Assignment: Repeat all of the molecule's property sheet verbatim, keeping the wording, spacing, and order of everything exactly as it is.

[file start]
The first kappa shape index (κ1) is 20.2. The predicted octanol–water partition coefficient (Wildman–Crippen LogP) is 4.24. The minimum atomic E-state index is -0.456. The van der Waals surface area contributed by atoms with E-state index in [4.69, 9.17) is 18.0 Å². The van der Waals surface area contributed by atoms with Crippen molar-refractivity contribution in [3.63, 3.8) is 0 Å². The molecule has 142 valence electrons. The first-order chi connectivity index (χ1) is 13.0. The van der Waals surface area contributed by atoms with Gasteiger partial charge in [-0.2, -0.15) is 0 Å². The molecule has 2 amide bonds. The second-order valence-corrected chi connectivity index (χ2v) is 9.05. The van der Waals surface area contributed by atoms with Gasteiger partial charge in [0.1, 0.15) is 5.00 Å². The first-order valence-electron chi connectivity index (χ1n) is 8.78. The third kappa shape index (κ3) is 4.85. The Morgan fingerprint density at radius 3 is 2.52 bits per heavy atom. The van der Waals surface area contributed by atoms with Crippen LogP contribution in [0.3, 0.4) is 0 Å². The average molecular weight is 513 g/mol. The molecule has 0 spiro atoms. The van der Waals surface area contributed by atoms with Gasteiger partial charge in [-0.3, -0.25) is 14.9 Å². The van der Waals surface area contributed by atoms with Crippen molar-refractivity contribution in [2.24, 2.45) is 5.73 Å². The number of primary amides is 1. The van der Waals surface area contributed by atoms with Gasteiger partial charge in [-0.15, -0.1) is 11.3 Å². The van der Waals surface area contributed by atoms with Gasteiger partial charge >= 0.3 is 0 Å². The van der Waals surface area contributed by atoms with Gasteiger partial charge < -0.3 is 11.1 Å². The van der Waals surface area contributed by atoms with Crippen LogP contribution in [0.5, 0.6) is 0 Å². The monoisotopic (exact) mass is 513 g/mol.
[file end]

The first kappa shape index (κ1) is 20.2. The predicted octanol–water partition coefficient (Wildman–Crippen LogP) is 4.24. The minimum atomic E-state index is -0.456. The van der Waals surface area contributed by atoms with E-state index in [4.69, 9.17) is 18.0 Å². The van der Waals surface area contributed by atoms with Crippen molar-refractivity contribution in [3.63, 3.8) is 0 Å². The molecule has 142 valence electrons. The first-order chi connectivity index (χ1) is 13.0. The van der Waals surface area contributed by atoms with Gasteiger partial charge in [-0.2, -0.15) is 0 Å². The molecule has 2 amide bonds. The second-order valence-corrected chi connectivity index (χ2v) is 9.05. The van der Waals surface area contributed by atoms with Gasteiger partial charge in [0.1, 0.15) is 5.00 Å². The first-order valence-electron chi connectivity index (χ1n) is 8.78. The third kappa shape index (κ3) is 4.85. The Morgan fingerprint density at radius 3 is 2.52 bits per heavy atom. The van der Waals surface area contributed by atoms with Crippen LogP contribution in [0.3, 0.4) is 0 Å². The average molecular weight is 513 g/mol. The molecule has 0 spiro atoms. The van der Waals surface area contributed by atoms with Gasteiger partial charge in [-0.3, -0.25) is 14.9 Å². The van der Waals surface area contributed by atoms with Crippen molar-refractivity contribution in [2.24, 2.45) is 5.73 Å². The number of primary amides is 1. The van der Waals surface area contributed by atoms with Gasteiger partial charge in [-0.15, -0.1) is 11.3 Å². The van der Waals surface area contributed by atoms with Gasteiger partial charge >= 0.3 is 0 Å². The van der Waals surface area contributed by atoms with Gasteiger partial charge < -0.3 is 11.1 Å². The van der Waals surface area contributed by atoms with Crippen LogP contribution in [0.5, 0.6) is 0 Å². The monoisotopic (exact) mass is 513 g/mol.